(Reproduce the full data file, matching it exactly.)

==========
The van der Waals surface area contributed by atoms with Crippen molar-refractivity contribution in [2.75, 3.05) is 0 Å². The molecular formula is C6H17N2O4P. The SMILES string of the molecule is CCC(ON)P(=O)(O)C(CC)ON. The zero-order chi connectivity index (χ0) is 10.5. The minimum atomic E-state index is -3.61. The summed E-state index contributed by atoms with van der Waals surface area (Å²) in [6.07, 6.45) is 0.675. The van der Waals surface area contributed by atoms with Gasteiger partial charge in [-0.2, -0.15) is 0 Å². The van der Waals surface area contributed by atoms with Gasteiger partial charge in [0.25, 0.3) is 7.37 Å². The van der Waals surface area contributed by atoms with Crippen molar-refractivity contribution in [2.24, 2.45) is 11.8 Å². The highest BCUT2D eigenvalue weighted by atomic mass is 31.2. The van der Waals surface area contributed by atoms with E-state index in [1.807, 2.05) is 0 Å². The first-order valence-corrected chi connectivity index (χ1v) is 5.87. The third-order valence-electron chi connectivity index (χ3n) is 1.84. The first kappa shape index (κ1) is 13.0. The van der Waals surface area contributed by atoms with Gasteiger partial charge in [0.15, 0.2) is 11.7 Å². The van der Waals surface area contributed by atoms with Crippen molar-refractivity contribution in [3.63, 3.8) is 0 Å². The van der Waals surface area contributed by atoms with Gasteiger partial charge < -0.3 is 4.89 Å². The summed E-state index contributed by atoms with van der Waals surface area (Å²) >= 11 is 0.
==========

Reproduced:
The van der Waals surface area contributed by atoms with Crippen molar-refractivity contribution in [2.75, 3.05) is 0 Å². The molecular formula is C6H17N2O4P. The SMILES string of the molecule is CCC(ON)P(=O)(O)C(CC)ON. The zero-order chi connectivity index (χ0) is 10.5. The minimum atomic E-state index is -3.61. The summed E-state index contributed by atoms with van der Waals surface area (Å²) in [6.07, 6.45) is 0.675. The van der Waals surface area contributed by atoms with Gasteiger partial charge in [-0.2, -0.15) is 0 Å². The van der Waals surface area contributed by atoms with Gasteiger partial charge in [0.25, 0.3) is 7.37 Å². The van der Waals surface area contributed by atoms with Crippen molar-refractivity contribution in [2.24, 2.45) is 11.8 Å². The highest BCUT2D eigenvalue weighted by atomic mass is 31.2. The van der Waals surface area contributed by atoms with E-state index in [1.807, 2.05) is 0 Å². The first-order valence-corrected chi connectivity index (χ1v) is 5.87. The third-order valence-electron chi connectivity index (χ3n) is 1.84. The first kappa shape index (κ1) is 13.0. The van der Waals surface area contributed by atoms with Gasteiger partial charge in [0.15, 0.2) is 11.7 Å². The van der Waals surface area contributed by atoms with Crippen molar-refractivity contribution in [3.63, 3.8) is 0 Å². The van der Waals surface area contributed by atoms with Gasteiger partial charge < -0.3 is 4.89 Å². The summed E-state index contributed by atoms with van der Waals surface area (Å²) >= 11 is 0.